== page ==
by wjw on June 16, 2019

IMG_3522I should make the point that my Iceland posts aren’t made in any particular order, but dictated by what I feel like writing about and how much time I have available.

So if you’re familiar with Icelandic geography, you may suspect that I’m teleporting randomly about the landscape.  Whereas to those of you who don’t know Iceland, it won’t matter.

What we have here is a turf-roofed house similar to those inhabited by most Icelanders throughout history, a style used well into the 20th century— except the this one is nicer than most, belonging to a family that was well-off.  Most families probably lived in one or two rooms, but this had seven or eight.

Yes, this is a single building, comprised of rooms branching left and right off a single corridor.  Each room is walled with turf laid out in a herringbone pattern, and turf also provides the roof.  The floor is dirt.  There are internal walls and doors made from sawn driftwood.

There is no fireplace or chimney.  Most people would have lived without a kitchen, because apparently these houses burn down very easily.  There was no indoor heat except for that provided by human bodies.

Remember, this is a home for well-off people.

The family would have spent its day outdoors, working.  At the end of the day, they’d gather in a single room and continue to work, making rope or weaving or whatever.  The husband and wife had box beds in a kind of alcove, behind a door for privacy.  Everyone else slept in box beds, usually two or three to a bed in order to keep warm.

They might have had some poor people living with them.  Poor and homeless people were auctioned off every year to wealthier people.  The low bidder won, because the low figure was paid by the county to the bidder for the poor folks’ upkeep.  If there was a kitchen, the poor people would sleep there, and would be the first to burn to death in case of accident. Poor people tended not to live very long.

IMG_3536This is a turf church of a type once common in the countryside.  Many churches were built on private land, not because the owners were particularly pious, but because they could make money.  Church revenues were divided with one-quarter going each to the householder, the priest, the bishop, and (supposedly) the poor.  The householder was also supposed to donate his stipend to the poor, but because he was in it for the money, this rarely happened.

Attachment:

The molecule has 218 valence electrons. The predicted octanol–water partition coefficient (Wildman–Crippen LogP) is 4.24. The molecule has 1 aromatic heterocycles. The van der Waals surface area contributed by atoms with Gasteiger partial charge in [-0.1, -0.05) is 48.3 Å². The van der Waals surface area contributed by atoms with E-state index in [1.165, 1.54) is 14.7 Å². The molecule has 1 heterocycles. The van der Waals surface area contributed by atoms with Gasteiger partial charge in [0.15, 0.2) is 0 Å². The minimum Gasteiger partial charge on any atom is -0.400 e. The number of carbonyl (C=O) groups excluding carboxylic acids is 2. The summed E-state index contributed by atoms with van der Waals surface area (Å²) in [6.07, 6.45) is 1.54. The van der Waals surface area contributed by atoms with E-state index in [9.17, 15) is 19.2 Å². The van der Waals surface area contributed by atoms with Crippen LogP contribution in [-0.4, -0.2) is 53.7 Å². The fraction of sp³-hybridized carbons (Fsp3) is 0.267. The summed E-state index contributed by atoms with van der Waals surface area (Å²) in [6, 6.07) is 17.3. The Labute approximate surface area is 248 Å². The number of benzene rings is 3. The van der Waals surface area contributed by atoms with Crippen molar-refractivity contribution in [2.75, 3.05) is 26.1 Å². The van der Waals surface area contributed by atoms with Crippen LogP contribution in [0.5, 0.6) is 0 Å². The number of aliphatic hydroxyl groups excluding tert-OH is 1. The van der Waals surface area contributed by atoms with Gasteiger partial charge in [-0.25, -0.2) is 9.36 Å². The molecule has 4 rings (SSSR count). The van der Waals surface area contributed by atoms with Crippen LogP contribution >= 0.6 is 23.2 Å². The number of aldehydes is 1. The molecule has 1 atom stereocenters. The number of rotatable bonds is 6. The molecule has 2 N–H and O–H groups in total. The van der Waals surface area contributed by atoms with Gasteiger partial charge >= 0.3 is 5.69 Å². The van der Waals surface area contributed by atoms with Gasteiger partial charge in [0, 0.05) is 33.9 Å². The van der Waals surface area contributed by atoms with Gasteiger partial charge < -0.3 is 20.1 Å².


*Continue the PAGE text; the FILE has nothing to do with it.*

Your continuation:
Inside the church, seating was based on a class system.  The householder and his family sat in the choir, nearest the altar.  The poor folk sat farthest away, the men on one side, the women on the other.  Single women of marriageable age sat in the middle, in box pews walled off by screens, so the men wouldn’t spend the service staring at them.  Nevertheless the church became the center of social life, with everyone sitting and chatting after the service.  It was the only time you saw your neighbors.

The iron fence near the door is a grave, a married man who got involved with a lot of the local ladies. When he died his wife buried him, built a fence, locked the fence, and threw away the key.  It’s been locked for all the generations since.  Grudges are long held in the Land of the Midnight Sun.

Iceland remained the poorest European country until the Second World War, when they were occupied by the British and then the Americans.  (The US actually occupied Iceland before we were at war with anybody.)  Once Iceland threw off the last of its ties to the King of Denmark, they could start earning money for themselves instead of the crown, and have been doing well ever since, with the occasional setback like earthquakes, volcanic eruptions, and the financial crisis of 2007, which resulted in banks going bankrupt and bankers going to jail, a progressive policy I’d like to recommend elsewhere.

The 2007 crisis may have spelled the end for the Icelandic people, because so many emigrated, mostly to Norway, where enlightened economic policies have made them the most stable economy in the world.  Immigrants now hold key roles in the Icelandic economy, particularly the service economy.  The hotel staff, airport staff, and often restaurant staff are from outside the country, and most don’t speak Icelandic.  When our friend Arni calls a hotel, he asks “May I speak Icelandic?”, and the answer is often no.

Arni has been recommending sagas to me.  I get to tell him I’ve already read them.  It’s one of the few advantages given me by my Minnesota upbringing, where Burnt Njal was available in my junior high school library.  I wonder if it’s still there?

Elene June 19, 2019 at 12:36 am

Amazing. How did people manage without kitchens and fireplaces in that climate, I wonder?

People are obviously pretty bright over there– they knew enough to put those bankers in jail. Much better than what we did here.

wjw June 19, 2019 at 4:15 pm

I’m guessing they must have had fire circles or something outside the home.

I don’t imagine they ate their lamb raw, but what do I know?

Etaoin Shrdlu June 20, 2019 at 11:54 am

The story about the fence seems odd for a number of reasons. First, if the iron fence were really really old, it would have rusted away by now; second, Iceland never seemed to care much about screwing around; third, it seems kinda silly to fence off a grave out of spite.

Comments on this entry are closed.

Previous post:

Next post:

Contact Us | Terms of User | Trademarks | Privacy Statement

Copyright © 2010 WJW. All Rights Reserved.